January 23, 2013, 4:27 pm
Canada’s national synchrotron, the Canadian Light Source (CLS) at the University of Saskatchewan, has been awarded up to $67 million over five years toward operating and maintenance costs through the Canada Foundation for Innovation (CFI).
“The Government of Canada recognizes our country’s role as a world leader in innovation,” said the Honourable Gary Goodyear, Minister of State (Science and Technology), who toured the CLS during a visit to Saskatoon. “By securing funding in operations and maintenance costs for major research facilities, this government takes a critical step to assist Canada’s research community to address national research priorities and global challenges.”
In addition to scientific discovery, operations at the CLS are estimated to add $90 million to Canada’s GDP, $33 million to Saskatchewan’s GDP and about $1 million to the local economy. The national synchrotron also undertakes industrial research, delivering an estimated $15 million in value to its clients in 2010.
“Today’s investment underscores the value to Canada of this flagship national facility, one we are proud to host on our campus,” said U of S Vice-President Research Karen Chad. “Having the CLS right here has allowed the U of S to attract and develop world-class research talent whose efforts drive discovery and innovation, as well as providing unparalleled opportunities for our students.”
Researchers from across Canada and countries around the world use the CLS for research in a wide range of areas, including drug development and improving diagnosis and treatments for such maladies as osteoporosis, cancer, multiple sclerosis and Alzheimer’s disease. Researchers using this extremely versatile research facility are also making advances in agriculture, energy and mining, and environmental sustainability.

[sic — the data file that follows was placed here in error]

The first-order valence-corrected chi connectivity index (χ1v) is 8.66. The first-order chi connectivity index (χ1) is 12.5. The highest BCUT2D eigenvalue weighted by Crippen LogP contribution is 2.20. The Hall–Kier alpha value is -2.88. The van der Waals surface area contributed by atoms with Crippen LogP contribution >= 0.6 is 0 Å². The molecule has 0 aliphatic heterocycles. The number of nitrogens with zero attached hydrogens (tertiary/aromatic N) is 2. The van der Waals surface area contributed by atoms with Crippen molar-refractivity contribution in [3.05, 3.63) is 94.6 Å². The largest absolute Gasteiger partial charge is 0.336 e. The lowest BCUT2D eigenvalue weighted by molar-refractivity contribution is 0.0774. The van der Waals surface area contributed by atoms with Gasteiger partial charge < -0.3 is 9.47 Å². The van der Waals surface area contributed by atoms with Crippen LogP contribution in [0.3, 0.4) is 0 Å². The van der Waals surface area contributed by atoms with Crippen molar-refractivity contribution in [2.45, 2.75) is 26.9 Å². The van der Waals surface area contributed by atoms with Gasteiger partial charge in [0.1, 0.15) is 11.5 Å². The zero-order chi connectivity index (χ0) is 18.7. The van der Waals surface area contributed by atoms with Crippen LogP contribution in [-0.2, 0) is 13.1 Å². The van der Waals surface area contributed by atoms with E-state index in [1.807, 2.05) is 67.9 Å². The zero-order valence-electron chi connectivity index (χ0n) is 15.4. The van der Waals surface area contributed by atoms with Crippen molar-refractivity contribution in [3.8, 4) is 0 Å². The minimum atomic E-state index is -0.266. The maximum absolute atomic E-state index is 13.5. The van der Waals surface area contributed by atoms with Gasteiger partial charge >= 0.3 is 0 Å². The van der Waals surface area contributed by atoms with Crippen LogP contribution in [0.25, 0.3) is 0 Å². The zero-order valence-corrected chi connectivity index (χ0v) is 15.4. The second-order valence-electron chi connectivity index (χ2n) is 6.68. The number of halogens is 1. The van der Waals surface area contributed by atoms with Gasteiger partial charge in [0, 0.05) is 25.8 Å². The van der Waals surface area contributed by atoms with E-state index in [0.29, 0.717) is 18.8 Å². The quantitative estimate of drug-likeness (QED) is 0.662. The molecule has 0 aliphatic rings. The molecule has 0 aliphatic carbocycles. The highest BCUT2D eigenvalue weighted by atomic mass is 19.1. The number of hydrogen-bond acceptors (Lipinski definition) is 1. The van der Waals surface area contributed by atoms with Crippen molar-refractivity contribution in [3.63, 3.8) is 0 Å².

“We are most grateful to CFI and the Government of Canada for this investment. It is the stamp of approval that says the CLS is a world-leading science facility, which allows us to get support from other stakeholders,” said Josef Hormes, executive director of the CLS. “To date, we have had over 6,500 visits by 1,700 users from 10 Canadian provinces and 25 countries, close to 1,000 scientific publications, and our numbers continue to grow.”
Scientists from the U of S and Cameco use analytical techniques available only at the CLS to conduct research aimed at reducing the environmental impacts of mining.
“The CLS is a valuable scientific asset that has greatly benefited the mining industry,” said Engin Ozberk, vice-president, Cameco technology and innovation. “We commend the federal government for continuing this worthwhile investment and for its commitment to innovation.”
Today’s funding is part of $145.7 million awarded across the country by the CFI through its Major Science Intitiatives Fund, which provides support for operating and maintenance costs of CFI-funded large-scale research facilities. The national synchrotron facility is a major past recipient of CFI funds, both for its initial construction and continued development. CFI grants provide 40 per cent of total costs, with the balance made up by partners in government, other funding agencies, and academia.
“These facilities are all major drivers of economic and scientific productivity in Canada,” said Gilles Patry, President and CEO of the CFI. “We are pleased to be playing a role in their continued success.”
Funding provided by CFI and other agencies provides resources outside the university’s operating budget that are dedicated specifically to research. Past success in this area has helped secure the U of S position as a member of the U15, Canada’s top 15 research universities.
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